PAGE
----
Ambedkar’s political philosophy is marked by its basis on the constitutional democracy and the agency of the law. Ambedkar’s engagement with the British government was to ensure the self –representability of the disadvantaged people in the politic discourses of the state. If the untouchables are not represented in the political process, that state becomes sectarian and exclusive. Here Ambedkar exposes the assumption of the Western notion of state that it represents all citizens irrespective of their social locations. The Western notion of the state always functions in the assumption that the excluded are to be incorporated into the mainstream through its emancipatory projects and thereby the state can become politically neutral. Contrary to the Western notion of the state, Ambedkar destabilizes the notion of the neutrality of constitution of the state and reconfigured it in terms of the multiple locations of its citizens on the basis of a constitutional democracy and the agency of the law. Ambedkar focuses on the political inclusion of the excluded through the constitutional spacing and the agency of laws and thereby the very constitution of the notion of the state itself can be re-imagined and re-configured. It is here Ambedkar differentiates himself with the so called ‘nationalists’ and becomes an ‘anarchist’. It is this ‘anarchist’ position of Ambedkar enforces the ‘nationalist wing’ like National Congress and Hindutua allies to call Ambedkar ‘anti-nationalist’. In fact, in this position, the ‘nationalist wing’ becomes pro-colonial and promoters of colonial modernity.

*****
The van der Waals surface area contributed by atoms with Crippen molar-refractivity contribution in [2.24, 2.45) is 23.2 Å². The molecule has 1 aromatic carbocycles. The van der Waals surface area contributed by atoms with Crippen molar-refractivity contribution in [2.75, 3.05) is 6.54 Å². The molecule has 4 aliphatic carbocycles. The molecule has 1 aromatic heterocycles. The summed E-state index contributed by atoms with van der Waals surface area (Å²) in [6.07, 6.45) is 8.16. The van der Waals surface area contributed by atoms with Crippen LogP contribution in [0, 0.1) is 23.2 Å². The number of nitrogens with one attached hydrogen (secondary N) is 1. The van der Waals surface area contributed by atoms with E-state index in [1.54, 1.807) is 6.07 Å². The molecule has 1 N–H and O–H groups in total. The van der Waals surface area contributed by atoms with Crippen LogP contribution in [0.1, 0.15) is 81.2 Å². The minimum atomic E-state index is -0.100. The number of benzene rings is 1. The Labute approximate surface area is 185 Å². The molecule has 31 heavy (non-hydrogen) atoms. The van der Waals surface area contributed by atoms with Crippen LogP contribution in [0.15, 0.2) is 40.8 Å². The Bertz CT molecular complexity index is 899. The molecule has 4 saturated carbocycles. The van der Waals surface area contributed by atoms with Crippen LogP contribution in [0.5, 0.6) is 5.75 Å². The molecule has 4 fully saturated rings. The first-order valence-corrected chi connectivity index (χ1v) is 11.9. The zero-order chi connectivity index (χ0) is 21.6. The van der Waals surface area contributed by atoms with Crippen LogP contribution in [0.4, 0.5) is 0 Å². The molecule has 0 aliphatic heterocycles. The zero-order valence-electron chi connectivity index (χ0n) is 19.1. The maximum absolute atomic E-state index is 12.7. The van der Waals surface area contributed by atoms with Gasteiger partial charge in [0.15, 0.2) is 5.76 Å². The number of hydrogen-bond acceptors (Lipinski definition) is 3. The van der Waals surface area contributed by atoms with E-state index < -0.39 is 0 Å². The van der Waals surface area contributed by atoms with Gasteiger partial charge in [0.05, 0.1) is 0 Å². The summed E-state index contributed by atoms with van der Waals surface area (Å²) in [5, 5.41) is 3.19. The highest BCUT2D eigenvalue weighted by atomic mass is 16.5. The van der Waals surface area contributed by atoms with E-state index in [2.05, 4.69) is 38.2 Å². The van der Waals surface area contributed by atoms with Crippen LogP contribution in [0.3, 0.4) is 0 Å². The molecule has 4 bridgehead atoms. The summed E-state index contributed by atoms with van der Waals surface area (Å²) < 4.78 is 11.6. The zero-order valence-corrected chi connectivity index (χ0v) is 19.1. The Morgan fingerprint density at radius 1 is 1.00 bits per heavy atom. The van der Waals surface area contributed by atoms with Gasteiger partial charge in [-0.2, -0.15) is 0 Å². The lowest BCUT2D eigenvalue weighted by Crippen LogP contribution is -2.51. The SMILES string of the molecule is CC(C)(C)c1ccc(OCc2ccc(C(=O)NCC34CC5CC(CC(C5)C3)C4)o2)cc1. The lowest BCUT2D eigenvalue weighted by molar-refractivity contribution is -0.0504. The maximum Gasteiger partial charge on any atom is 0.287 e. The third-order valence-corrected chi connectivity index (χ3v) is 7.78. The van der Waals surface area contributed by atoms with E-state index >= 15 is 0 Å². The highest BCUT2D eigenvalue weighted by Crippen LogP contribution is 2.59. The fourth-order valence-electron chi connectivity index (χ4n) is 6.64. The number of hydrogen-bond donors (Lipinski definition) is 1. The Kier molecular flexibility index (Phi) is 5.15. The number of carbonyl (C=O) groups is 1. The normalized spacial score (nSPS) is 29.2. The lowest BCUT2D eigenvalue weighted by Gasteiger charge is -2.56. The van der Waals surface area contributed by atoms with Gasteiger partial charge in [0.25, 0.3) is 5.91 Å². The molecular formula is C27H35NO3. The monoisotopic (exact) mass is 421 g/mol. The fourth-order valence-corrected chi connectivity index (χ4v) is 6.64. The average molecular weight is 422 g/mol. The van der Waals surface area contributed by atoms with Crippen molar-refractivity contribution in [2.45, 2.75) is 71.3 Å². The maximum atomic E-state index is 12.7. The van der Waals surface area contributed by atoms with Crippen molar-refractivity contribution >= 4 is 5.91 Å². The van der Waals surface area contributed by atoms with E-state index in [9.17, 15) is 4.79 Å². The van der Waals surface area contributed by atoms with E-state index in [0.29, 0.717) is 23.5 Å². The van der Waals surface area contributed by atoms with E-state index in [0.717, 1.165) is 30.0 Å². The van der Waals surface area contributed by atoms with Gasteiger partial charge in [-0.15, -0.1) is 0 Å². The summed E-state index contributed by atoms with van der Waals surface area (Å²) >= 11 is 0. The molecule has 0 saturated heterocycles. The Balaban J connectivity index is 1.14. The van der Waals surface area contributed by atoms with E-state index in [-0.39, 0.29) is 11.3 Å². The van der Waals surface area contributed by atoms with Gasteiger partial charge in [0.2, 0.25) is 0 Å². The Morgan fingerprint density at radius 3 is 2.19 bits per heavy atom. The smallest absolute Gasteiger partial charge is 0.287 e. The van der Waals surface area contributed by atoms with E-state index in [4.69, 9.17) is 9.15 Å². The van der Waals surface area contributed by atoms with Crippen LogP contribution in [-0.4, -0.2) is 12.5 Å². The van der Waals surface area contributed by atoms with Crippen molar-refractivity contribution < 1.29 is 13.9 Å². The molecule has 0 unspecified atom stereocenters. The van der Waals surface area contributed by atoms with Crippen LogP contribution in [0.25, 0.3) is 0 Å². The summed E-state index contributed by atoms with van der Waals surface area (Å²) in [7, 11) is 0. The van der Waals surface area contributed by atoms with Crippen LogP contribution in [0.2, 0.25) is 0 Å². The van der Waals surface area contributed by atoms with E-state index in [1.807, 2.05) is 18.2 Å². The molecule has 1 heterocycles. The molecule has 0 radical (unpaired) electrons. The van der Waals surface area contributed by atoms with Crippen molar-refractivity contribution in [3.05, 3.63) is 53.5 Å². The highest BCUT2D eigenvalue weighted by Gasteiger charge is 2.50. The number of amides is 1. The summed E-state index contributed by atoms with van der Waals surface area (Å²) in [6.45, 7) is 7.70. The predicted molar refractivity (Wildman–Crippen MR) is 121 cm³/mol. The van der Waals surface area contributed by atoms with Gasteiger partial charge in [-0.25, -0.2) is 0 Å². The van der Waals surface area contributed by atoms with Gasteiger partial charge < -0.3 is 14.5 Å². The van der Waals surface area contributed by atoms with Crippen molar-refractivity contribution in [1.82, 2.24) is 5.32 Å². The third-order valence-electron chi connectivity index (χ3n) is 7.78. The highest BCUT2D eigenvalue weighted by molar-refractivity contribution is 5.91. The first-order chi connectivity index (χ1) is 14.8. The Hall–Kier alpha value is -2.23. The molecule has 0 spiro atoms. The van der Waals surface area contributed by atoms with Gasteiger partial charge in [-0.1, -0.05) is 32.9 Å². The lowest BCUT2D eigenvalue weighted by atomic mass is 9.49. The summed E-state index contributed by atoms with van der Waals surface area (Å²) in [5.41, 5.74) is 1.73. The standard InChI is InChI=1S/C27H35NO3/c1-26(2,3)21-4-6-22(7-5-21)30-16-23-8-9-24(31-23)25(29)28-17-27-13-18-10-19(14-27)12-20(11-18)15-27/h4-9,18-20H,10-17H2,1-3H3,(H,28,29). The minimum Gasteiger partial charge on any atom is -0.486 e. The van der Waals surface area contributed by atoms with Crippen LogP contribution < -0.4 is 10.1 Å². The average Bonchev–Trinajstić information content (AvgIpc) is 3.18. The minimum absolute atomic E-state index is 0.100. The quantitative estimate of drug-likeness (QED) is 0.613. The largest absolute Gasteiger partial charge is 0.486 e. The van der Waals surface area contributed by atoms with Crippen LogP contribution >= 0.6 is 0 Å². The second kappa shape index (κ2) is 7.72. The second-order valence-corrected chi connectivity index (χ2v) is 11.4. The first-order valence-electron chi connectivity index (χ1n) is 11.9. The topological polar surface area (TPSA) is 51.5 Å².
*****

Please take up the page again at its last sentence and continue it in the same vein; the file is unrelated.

However, towards the end of his career and political life, Ambedkar comes to the understanding that there is a limitation to the fulfillment of the social democracy and the annihilation of caste through the legal means. Ambedkar stated on All India Radio in 1954: “I deem the place of law very low; because I am not confident to say that law would certainly be of any help with regard to violation of liberty and equality”. Thus Ambedkar moves towards the social role of religion in functioning of a social democracy. J. Soske rightly says that ‘Ambedkar moved away from his expanded ideal of state-driven transformation not because he rejected its presuppositions: many of them reappeared in his advocacy of Buddhism as a civic religion’. Of course, in the law’s place, he advocated the criterion of a new socio-cultural-political community as the power capable of producing social consciousness and a shared moral order. Conversion to Buddhism was a political agenda of Ambedkar to envisage a political community, political practice and a political theology that challenge the casteist social order and promote political subjectivity to the disenfranchised in the Indian context.